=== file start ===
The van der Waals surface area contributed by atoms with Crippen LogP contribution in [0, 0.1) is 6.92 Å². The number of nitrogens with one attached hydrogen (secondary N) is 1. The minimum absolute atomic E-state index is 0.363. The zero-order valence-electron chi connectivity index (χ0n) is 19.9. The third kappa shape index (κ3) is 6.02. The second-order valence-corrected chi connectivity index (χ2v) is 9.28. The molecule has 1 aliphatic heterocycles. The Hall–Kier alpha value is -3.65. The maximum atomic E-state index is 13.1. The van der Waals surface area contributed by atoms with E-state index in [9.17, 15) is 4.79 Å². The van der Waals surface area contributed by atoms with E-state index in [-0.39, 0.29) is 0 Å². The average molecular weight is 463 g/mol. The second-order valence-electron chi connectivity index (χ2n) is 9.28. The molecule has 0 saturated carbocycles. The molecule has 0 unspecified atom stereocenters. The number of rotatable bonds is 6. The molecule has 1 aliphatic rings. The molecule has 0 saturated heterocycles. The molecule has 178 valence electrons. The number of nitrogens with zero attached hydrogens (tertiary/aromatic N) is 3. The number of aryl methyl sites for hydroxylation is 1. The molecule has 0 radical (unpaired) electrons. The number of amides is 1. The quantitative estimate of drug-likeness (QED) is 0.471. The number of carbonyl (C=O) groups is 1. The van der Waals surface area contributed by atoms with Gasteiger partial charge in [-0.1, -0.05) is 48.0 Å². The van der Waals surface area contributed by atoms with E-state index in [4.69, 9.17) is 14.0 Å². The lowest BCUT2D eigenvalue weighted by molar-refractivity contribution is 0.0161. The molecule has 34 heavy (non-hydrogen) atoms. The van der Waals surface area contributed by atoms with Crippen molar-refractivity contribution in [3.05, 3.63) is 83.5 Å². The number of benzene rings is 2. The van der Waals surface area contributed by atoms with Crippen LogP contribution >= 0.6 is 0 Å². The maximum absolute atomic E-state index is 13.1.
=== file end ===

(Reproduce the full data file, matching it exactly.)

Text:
The van der Waals surface area contributed by atoms with Crippen LogP contribution in [0, 0.1) is 6.92 Å². The number of nitrogens with one attached hydrogen (secondary N) is 1. The minimum absolute atomic E-state index is 0.363. The zero-order valence-electron chi connectivity index (χ0n) is 19.9. The third kappa shape index (κ3) is 6.02. The second-order valence-corrected chi connectivity index (χ2v) is 9.28. The molecule has 1 aliphatic heterocycles. The Hall–Kier alpha value is -3.65. The maximum atomic E-state index is 13.1. The van der Waals surface area contributed by atoms with E-state index in [9.17, 15) is 4.79 Å². The van der Waals surface area contributed by atoms with E-state index in [-0.39, 0.29) is 0 Å². The average molecular weight is 463 g/mol. The second-order valence-electron chi connectivity index (χ2n) is 9.28. The molecule has 0 saturated carbocycles. The molecule has 0 unspecified atom stereocenters. The number of rotatable bonds is 6. The molecule has 1 aliphatic rings. The molecule has 0 saturated heterocycles. The molecule has 178 valence electrons. The number of nitrogens with zero attached hydrogens (tertiary/aromatic N) is 3. The number of aryl methyl sites for hydroxylation is 1. The molecule has 0 radical (unpaired) electrons. The number of amides is 1. The quantitative estimate of drug-likeness (QED) is 0.471. The number of carbonyl (C=O) groups is 1. The van der Waals surface area contributed by atoms with Gasteiger partial charge in [-0.1, -0.05) is 48.0 Å². The van der Waals surface area contributed by atoms with E-state index in [4.69, 9.17) is 14.0 Å². The lowest BCUT2D eigenvalue weighted by molar-refractivity contribution is 0.0161. The molecule has 34 heavy (non-hydrogen) atoms. The van der Waals surface area contributed by atoms with Crippen molar-refractivity contribution in [3.05, 3.63) is 83.5 Å². The number of benzene rings is 2. The van der Waals surface area contributed by atoms with Crippen LogP contribution >= 0.6 is 0 Å². The maximum absolute atomic E-state index is 13.1.